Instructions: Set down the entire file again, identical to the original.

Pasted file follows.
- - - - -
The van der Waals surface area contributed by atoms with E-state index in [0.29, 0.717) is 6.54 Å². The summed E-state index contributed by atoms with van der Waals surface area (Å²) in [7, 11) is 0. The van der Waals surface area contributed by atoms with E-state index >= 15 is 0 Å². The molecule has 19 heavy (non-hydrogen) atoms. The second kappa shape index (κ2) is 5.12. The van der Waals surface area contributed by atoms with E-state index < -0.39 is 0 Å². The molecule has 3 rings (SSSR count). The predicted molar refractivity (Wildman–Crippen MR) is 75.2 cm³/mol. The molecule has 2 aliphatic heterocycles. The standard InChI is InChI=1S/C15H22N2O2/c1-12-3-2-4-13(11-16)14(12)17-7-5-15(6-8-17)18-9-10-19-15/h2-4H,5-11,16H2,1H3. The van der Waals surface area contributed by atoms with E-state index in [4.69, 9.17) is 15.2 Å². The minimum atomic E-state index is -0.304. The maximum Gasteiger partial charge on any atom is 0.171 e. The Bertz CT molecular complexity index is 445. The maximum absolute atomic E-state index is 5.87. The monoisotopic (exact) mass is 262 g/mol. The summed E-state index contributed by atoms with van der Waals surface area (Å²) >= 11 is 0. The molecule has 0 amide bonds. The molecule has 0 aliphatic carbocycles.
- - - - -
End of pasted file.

The van der Waals surface area contributed by atoms with E-state index in [0.29, 0.717) is 6.54 Å². The summed E-state index contributed by atoms with van der Waals surface area (Å²) in [7, 11) is 0. The van der Waals surface area contributed by atoms with E-state index >= 15 is 0 Å². The molecule has 19 heavy (non-hydrogen) atoms. The second kappa shape index (κ2) is 5.12. The van der Waals surface area contributed by atoms with E-state index < -0.39 is 0 Å². The molecule has 3 rings (SSSR count). The predicted molar refractivity (Wildman–Crippen MR) is 75.2 cm³/mol. The molecule has 2 aliphatic heterocycles. The standard InChI is InChI=1S/C15H22N2O2/c1-12-3-2-4-13(11-16)14(12)17-7-5-15(6-8-17)18-9-10-19-15/h2-4H,5-11,16H2,1H3. The van der Waals surface area contributed by atoms with E-state index in [4.69, 9.17) is 15.2 Å². The minimum atomic E-state index is -0.304. The maximum Gasteiger partial charge on any atom is 0.171 e. The Bertz CT molecular complexity index is 445. The maximum absolute atomic E-state index is 5.87. The monoisotopic (exact) mass is 262 g/mol. The summed E-state index contributed by atoms with van der Waals surface area (Å²) >= 11 is 0. The molecule has 0 amide bonds. The molecule has 0 aliphatic carbocycles.